Todd Hartley: I’m With Stupid |

Todd Hartley: I’m With Stupid

Todd Hartley
The Aspen Times
Aspen CO Colorado

If you’ve ever wondered why conservatives hate liberals so much, you need look no further than an article that ran in The Aspen Times on June 29 to find part of your answer. The story, which ran on the front page, concerned the Basalt Town Council and a decision by that group to explore the idea of “charging a small fee for use of disposable paper and plastic bags in the town’s two grocery stores.”

The council’s idea, essentially, is to enact an ordinance requiring shoppers to pay 20 cents for each disposable bag they require for their groceries. In this manner, the Town Council hopes to encourage people to start bringing their own reusable bags with them when they shop.

While reducing the use of disposable bags is an admirable goal, I have to take exception to the way in which the Basalt Town Council plans to do it, as I feel this is just another example of the insidious trend of liberal fascism.

As much as possible, governments should try to avoid telling people how they should behave. The very notion runs counter to the principles of liberty on which this country was founded. I realize that in certain scenarios – violent crimes, for example – regulations are necessary, but when it comes to things like grocery bags, do we really need another layer of bureaucracy?

Furthermore, who the hell does the Basalt Town Council think it is dictating the way a business should operate? Have we really become so authoritarian around here? If the Basalt Town Council starts telling grocery stores that they have to charge a fee for the use of bags, are they going to insist that every other retail operation follow suit? Gasoline consumption is bad for the environment, too. Is the Basalt Town Council going to impose a limit on the number of miles Basalt residents can drive each week?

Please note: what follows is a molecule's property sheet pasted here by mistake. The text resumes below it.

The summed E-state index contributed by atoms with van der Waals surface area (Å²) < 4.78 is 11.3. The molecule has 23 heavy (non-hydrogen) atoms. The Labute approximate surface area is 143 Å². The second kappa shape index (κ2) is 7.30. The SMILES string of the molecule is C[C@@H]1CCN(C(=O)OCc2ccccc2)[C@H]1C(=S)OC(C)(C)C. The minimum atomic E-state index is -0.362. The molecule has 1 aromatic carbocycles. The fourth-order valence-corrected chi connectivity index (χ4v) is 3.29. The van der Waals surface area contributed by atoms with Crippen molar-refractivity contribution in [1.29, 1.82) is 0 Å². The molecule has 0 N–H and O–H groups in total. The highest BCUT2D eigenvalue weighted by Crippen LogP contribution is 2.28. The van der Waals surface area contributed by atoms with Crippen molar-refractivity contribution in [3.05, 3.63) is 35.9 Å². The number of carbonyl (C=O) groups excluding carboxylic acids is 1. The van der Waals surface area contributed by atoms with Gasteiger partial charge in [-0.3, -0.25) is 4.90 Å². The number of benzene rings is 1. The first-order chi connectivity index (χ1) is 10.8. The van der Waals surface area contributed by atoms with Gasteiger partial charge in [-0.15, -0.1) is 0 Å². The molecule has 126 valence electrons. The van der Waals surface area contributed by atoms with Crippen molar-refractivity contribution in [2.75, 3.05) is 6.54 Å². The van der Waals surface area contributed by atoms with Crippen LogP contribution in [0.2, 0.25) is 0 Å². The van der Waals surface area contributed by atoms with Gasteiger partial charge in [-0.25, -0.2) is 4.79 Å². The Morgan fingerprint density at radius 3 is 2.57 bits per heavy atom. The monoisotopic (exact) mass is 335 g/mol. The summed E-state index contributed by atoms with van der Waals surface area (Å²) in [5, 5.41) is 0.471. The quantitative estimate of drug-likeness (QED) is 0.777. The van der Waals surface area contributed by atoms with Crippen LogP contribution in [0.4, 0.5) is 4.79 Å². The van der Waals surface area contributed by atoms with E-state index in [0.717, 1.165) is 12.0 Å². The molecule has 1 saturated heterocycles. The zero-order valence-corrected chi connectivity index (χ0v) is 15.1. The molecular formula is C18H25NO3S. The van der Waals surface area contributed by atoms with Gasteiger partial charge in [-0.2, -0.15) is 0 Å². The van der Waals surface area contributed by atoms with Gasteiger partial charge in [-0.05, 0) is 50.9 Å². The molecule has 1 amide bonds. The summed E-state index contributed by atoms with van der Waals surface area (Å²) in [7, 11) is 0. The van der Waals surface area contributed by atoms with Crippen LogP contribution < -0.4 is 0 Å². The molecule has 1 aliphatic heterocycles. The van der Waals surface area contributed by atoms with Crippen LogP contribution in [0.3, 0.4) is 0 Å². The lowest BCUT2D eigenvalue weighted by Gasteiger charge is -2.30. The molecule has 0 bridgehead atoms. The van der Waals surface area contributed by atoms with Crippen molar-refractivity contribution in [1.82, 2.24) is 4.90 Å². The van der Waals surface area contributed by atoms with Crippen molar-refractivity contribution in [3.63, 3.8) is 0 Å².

And, not that it really matters, but let’s talk about these so-called single-use disposable plastic bags, shall we? Does the Basalt Town Council really think that people just throw the bags away when they get home? Maybe some people do, but I don’t know anyone that does. After I take the groceries out of my plastic bags, I reuse them to line the wastebaskets in my house or pick up dog poop with them. If I didn’t have any plastic grocery bags, I would just end up buying trash bags made from – you guessed it – plastic.

Plus, on the rare occasions that I acquire so many plastic grocery bags that I can’t find uses for them all, I recycle them. I’ve always assumed just about everyone else does, too.

But grocery bags aren’t really the issue here, nor is the amount of the fee, although 20 cents per bag seems a little excessive. The issue is government sticking its nose where it’s not wanted or needed, and in this respect I don’t mean to single out the Basalt Town Council, because they are far from the worst offenders.

Health experts are pushing for federal taxes on soda and other sugary drinks; the citizens of San Francisco will soon be voting on a ballot measure that would make circumcisions illegal in all cases, religious or otherwise; and everywhere I go I see parking spaces that are reserved for drivers of hybrid vehicles. I can’t be the only one who finds that incredibly sanctimonious and annoying.

Here’s what I would like to see happen: Since, as far as I know, there’s no legal precedent that would allow the Basalt Town Council to dictate the way a grocery store conducts its business, I’d love to see The Kroger Co. (owners of City Market) threaten a lawsuit against the town. Trust me when I say Kroger’s pockets are much deeper than Basalt’s. With no leg to stand on, the Town Council would have to back down. At that point, it would be great to see City Market institute a bag fee on its own, because it really is a good idea. It’s just not a good idea for a town government.

Look, Basalt Town Council, I understand what you’re trying to accomplish, and I applaud you for wanting to do your part to help the environment. But just because you’re doing something in the name of eco-friendliness doesn’t give you carte blanche to trample on the rights of people and corporations within your jurisdiction. I shouldn’t have to explain to you how un-American that is.

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